In this week's column, Professor Stuart Cole CBE explores the financial
challenges facing bus companies in Wales.
Over the last three years three major bus and coach companies have ceased to operate and the pattern extends into many small companies.
For some, losses extend over a long period and eventually their cash reserves are insufficient to allow payments within the time required by creditors. Banks having provided an overdraft, or HMRC desiring to collect tax, eventually see no future in the business, and withdraw their financial support.
A takeover may be the answer but these are often complex and resources may not last long enough.
For many companies, selling land / buildings can create the cash flow but may require the company to lease land elsewhere with possible out of service mileage. However due diligence has sometimes shown these assets to be in the name of another company or the family and so not available for generating cash. Many companies expand before management / financial systems match their new size. Those who achieve the match do well. Companies may also try to stall payment to their suppliers e.g. of fuel, parts and tyres often resulting in withdrawal of supplies putting buses off the road and cutting operations including contracts.
Local authority bus subsidy has reduced and school bus contracts (major business for local bus companies) have been cut back. This tighter competition tempts companies to under-price their bids to obtain the contracts; however while cash inflow continues the profit margin still has to be positive.
Many long established local bus companies are reluctant to abandon once profitable operating areas and routes but have no option to set up elsewhere. Some of the bigger companies (Arriva, Stagecoach, First) have withdrawn from such areas though in their place local companies (Cwm Taf Coaches, Pembrokeshire; Phil Anslow Coaches, Monmouthshire) have successfully stepped in.
Family firms feel a loyalty to and reluctance to remove, long serving staff thus not reducing the biggest cost element (60%) in bus operations which continue to rise each year. This often meant the financial crisis was not realised or acted upon sufficiently early.
To improve its image and hoping to attract more customers a company might lease or invest in high quality, but expensive vehicles. However competition in the market meant that income often did not match the repayment levels. A company which normally purchased a second hand coach costing £20,000 might now purchase a new vehicle at £250,000. But with reduced patronage or reduced government subsidies that investment could not be financially justified.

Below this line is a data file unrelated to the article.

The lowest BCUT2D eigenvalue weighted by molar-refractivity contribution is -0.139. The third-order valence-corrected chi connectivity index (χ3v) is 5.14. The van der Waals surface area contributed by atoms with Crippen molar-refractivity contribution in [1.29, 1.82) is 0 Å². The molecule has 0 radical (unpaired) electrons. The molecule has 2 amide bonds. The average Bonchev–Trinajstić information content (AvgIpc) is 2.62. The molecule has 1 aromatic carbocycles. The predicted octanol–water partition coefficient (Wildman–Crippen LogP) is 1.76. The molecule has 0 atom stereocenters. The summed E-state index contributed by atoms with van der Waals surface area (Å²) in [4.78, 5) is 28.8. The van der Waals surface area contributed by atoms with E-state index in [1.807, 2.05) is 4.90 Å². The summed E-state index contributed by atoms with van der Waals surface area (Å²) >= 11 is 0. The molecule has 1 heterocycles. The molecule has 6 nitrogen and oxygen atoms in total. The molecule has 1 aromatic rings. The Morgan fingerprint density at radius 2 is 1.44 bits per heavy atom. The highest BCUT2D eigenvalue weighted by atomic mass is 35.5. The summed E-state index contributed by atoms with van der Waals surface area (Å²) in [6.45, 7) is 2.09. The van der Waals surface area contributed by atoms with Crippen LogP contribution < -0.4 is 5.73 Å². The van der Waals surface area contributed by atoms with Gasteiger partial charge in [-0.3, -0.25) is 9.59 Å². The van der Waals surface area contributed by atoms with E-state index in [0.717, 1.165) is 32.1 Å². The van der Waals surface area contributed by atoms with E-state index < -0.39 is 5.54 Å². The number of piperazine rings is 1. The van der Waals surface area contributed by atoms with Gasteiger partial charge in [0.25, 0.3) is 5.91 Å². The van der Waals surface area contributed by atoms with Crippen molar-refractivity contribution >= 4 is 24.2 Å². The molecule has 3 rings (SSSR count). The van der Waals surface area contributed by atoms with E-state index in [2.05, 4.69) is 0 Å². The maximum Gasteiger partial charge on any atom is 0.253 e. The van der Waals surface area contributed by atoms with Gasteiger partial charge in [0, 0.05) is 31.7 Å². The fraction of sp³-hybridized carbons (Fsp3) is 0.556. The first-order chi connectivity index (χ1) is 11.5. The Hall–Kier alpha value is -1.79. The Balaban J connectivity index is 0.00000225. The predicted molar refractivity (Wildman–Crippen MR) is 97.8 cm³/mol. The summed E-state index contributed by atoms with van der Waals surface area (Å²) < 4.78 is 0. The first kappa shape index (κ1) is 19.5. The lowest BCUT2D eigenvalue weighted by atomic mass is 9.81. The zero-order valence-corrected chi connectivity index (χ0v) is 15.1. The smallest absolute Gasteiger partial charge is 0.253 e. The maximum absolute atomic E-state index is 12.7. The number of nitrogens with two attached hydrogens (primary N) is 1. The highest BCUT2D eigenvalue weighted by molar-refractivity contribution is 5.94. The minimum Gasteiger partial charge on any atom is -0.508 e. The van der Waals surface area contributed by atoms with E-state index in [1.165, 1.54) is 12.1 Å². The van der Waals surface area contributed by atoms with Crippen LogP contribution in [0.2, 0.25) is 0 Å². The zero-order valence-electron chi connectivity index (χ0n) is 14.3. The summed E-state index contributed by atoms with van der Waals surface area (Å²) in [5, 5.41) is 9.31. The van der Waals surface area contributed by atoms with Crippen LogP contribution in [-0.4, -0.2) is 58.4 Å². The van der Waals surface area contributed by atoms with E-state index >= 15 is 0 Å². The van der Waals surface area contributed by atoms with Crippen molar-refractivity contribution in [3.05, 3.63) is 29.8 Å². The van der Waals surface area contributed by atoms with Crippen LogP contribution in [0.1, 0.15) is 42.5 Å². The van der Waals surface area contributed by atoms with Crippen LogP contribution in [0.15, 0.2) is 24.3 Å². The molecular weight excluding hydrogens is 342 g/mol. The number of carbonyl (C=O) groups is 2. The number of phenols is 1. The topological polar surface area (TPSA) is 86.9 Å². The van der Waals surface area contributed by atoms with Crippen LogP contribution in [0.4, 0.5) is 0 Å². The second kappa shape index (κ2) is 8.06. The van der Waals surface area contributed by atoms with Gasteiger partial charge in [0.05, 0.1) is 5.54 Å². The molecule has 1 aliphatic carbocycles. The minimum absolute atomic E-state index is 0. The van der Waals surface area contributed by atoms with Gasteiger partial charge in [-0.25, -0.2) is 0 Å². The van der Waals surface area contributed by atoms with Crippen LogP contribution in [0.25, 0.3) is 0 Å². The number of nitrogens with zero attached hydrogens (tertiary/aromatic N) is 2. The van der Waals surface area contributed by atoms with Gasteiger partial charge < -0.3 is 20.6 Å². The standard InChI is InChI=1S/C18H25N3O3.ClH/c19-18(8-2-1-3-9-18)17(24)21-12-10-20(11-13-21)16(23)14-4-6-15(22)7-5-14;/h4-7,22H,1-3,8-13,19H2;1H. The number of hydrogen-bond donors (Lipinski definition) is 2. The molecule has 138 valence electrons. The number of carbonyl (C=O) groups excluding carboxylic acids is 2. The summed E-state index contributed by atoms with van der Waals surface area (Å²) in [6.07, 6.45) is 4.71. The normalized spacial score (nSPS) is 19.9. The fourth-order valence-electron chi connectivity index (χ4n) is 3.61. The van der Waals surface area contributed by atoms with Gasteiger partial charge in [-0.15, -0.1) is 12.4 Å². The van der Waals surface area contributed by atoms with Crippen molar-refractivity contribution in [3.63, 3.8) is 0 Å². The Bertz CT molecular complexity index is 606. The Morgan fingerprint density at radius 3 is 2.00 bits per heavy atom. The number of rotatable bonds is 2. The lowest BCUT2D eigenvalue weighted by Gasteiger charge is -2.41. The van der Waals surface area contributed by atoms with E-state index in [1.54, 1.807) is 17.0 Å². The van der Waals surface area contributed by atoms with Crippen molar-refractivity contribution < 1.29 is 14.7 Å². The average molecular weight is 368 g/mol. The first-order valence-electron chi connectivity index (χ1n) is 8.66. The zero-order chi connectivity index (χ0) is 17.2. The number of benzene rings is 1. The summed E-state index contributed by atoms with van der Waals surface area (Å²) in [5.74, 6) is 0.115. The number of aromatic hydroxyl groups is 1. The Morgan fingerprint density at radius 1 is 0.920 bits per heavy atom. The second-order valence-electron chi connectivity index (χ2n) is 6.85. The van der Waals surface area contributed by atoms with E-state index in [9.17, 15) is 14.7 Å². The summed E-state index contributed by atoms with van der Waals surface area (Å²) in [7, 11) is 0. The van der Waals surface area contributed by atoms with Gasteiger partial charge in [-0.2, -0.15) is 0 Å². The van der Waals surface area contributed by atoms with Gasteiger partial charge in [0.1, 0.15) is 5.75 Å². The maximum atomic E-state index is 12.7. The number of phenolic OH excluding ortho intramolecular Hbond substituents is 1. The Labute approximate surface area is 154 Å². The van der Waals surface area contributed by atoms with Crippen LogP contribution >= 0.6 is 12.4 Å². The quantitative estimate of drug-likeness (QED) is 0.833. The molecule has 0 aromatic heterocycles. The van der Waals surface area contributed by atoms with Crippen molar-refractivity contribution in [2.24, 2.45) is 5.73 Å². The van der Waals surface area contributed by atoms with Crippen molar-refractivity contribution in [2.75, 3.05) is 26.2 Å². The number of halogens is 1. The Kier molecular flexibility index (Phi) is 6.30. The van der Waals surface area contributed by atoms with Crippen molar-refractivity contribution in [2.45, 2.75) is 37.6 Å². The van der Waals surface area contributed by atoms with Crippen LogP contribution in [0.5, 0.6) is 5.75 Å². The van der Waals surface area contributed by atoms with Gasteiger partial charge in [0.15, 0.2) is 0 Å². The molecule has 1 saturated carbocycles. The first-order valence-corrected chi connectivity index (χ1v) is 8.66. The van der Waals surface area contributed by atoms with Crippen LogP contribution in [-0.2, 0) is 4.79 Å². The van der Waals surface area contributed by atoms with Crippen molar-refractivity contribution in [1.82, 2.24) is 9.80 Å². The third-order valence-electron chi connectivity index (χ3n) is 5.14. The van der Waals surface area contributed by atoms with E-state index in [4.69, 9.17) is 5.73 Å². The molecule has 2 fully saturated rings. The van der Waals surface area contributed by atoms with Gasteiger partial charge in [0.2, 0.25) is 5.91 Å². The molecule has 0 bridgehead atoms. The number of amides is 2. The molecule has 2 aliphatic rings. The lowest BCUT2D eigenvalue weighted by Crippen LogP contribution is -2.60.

Several other factors – unreliability, bad time keeping (both possibly resulting from road congestion rather than poor management), convenience of the car – have contributed to reduced revenue.
Many bus operations have reversed the downward trend through several means:– frequent, reliable, punctual services; improved bus stop environments; clean buses, friendly staff and customer care; integrated tickets with other bus and rail services and clear service information.
These successful brands have grown passenger numbers and improved their financial performance – TrawsCymru (the Government’s national bus network), Arriva’s Saphire. Stagecoach Gold services and First Cymru Clipper have become high quality operations
Wales retains several medium sized successful companies independent of the large groups. They have controlled their cash flow and set up effective management systems (their key to success) and with fewer companies there is less competition.
More About Professor Stuart Cole CBE
Stuart is Emeritus Professor of Transport at the University of South Wales. Prior to that he was the first director of the Wales Transport Research Centre (2001) at the University of Glamorgan. Stuart was previously the first Director of Transport Research and Consultancy (TRaC) (1989 – 2001) at the University of North London (now London Metropolitan) which he joined in 1979.
Stuart is acknowledged by Parliament, the National Assembly and Government as one of Wales’ and UK’s leading experts in transport economics and policy.
Stuart has nearly 40 years of experience spanning local government, private sector and academic roles. He formerly worked for Cheshire County Council’s Transport Unit as Economic Advisor,
In his parliamentary work Stuart has regularly given oral evidence and produced reports for members. He has also given evidence to the House of Lords, House of Commons, the Richard Commission, Downing Street ‘Think-Tank’ etc on topics such as governance of transport in Wales and rail investment.
He also has a knowledge of transport planning in the EU member states through his transport work for the European Commission. He brings a working knowledge of both private and public sector transport operators / bodies in Wales, UK, Europe and North America. He therefore understands their sometimes differing credentials.